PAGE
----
No reliable information was available on human trafficking investigations, prosecutions, convictions or punishments during the past year. A 2004 law prohibits trafficking in persons by means of the threat or use of force, coercion, abuse of power or of a position of vulnerability of the victim for purposes of prostitution, removal of organs, slavery, or forced marriage. The prescribed penalty under this law reportedly is up to 10 years' imprisonment, which is sufficiently stringent, but not commensurate with penalties prescribed under Iranian law for other serious crimes, such as rape. The Constitution and Labor Code both prohibit forced labor and debt bondage; the prescribed penalty of a fine and up to one year's imprisonment is not sufficient to deter these crimes and is not commensurate with prescribed penalties for other serious crimes, such as rape. In addition, the Labor Code does not apply to work in households. NGO sources report that these laws remain unenforced due to lack of political will and widespread corruption. According to these sources, government officials rarely make efforts to investigate trafficking offenses and traffickers, if found, are able to pay bribes or use connections to avoid punishment. When traffickers are sentenced to prison terms, their sentences are often short to avoid overcrowding of prisons and because Iranian authorities reportedly do not view human trafficking as dangerous to the public. There were no reports of government officials being investigated or punished for complicity in trafficking offenses during the reporting period.
The Government of Iran made no discernible efforts to protect victims of trafficking during the reporting period, but rather, took steps to punish them. Iran continued to favor direct deportation of foreign victims of trafficking over protection; during the reporting period, Iran deported very large numbers of undocumented Afghans without attempting to identify trafficking victims among them. The government did not have a process to identify trafficking victims among vulnerable populations found in the country, and officials did not differentiate between victims of trafficking and undocumented migrants. The government also reportedly punished victims of sex trafficking for unlawful acts committed as a direct result of being trafficked, for example, adultery and prostitution. There were reports that the government arrested, prosecuted, and punished several trafficking victims on charges of prostitution or adultery. It is unknown how many victims may have been subjected to punishment during the reporting period for such acts committed as a result of being trafficked. It was extremely difficult for women forcibly held in commercial sexual exploitation to obtain justice; first, because under Iranian law the testimony of two women is needed to contest adequately the testimony of one man, and second, because women who are victims of sexual abuse are vulnerable to being executed for adultery, defined as sexual relations outside of marriage. Most foreign trafficking victims are detained for a short period of time and then deported. Child victims of trafficking may, on rare occasions, be sent to orphanages, but it is reported that these children are often abused there and returned to society without protection. Some welfare organizations may help Iranian trafficking victims, but their efforts are not supported by the government. Foreign victims of trafficking do not have a legal alternative to removal to countries in which they may face hardship or retribution and the government does not encourage victims to assist law enforcement authorities as they investigate and prosecute trafficking cases.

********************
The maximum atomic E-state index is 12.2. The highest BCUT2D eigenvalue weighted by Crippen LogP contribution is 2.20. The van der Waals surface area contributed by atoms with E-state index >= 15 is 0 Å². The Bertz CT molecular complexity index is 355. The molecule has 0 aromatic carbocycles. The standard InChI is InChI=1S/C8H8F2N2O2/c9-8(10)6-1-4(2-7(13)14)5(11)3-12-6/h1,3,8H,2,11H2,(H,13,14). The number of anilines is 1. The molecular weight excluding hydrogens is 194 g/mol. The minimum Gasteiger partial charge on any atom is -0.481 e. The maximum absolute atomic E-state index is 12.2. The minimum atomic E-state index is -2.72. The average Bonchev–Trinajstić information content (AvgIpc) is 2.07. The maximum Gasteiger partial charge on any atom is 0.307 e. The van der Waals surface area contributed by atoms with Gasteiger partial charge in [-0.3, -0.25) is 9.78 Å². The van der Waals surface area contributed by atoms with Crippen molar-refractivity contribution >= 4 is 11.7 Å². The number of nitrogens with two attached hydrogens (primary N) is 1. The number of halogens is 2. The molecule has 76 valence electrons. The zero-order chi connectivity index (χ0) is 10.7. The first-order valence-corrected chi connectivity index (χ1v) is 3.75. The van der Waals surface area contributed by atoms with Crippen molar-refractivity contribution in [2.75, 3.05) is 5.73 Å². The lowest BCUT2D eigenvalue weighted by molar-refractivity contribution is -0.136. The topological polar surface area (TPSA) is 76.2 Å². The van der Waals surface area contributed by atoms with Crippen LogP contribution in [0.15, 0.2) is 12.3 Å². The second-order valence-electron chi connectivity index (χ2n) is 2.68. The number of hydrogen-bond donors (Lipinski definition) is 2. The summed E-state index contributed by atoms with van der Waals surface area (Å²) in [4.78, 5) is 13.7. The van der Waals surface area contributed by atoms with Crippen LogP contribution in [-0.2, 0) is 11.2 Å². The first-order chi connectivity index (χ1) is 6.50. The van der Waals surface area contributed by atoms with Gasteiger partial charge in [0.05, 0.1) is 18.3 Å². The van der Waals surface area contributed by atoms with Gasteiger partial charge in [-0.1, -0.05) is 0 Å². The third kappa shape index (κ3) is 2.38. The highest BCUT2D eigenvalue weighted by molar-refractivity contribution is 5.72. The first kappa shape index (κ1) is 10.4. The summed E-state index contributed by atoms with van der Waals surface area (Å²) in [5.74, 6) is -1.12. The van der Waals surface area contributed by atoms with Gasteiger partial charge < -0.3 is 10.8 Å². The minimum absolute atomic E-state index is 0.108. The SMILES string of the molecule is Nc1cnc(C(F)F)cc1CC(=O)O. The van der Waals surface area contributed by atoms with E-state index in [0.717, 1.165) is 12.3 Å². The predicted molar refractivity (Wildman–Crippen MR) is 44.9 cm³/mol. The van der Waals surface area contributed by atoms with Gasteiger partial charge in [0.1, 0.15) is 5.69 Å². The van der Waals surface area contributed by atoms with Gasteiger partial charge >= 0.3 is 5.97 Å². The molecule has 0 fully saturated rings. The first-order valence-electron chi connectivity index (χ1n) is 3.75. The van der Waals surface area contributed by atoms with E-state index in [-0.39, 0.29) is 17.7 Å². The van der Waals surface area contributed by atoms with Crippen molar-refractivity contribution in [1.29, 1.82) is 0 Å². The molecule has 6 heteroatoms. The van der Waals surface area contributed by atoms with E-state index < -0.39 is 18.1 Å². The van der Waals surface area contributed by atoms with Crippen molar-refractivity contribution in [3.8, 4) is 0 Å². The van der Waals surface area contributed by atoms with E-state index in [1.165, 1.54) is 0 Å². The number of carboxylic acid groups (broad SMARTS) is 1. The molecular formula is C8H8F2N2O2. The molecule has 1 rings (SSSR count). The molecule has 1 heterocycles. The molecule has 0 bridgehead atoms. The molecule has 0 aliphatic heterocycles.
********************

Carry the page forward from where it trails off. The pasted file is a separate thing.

There were no reports of efforts by the Government of Iran to prevent trafficking during the past year, such as campaigns to raise public awareness of trafficking, to reduce demand for commercial sex acts, or to reduce demand for child sex tourism by Iranians traveling abroad. There was no improvement in the transparency of the government's reporting on its own anti-trafficking policies or activities and no discernible efforts to forge partnerships with international organizations or NGOs in addressing human trafficking problems. Government complicity in trafficking is a serious impediment to anti-trafficking efforts in Iran and remains unaddressed by the Iranian government. Iran is not a party to the 2000 UN TIP Protocol.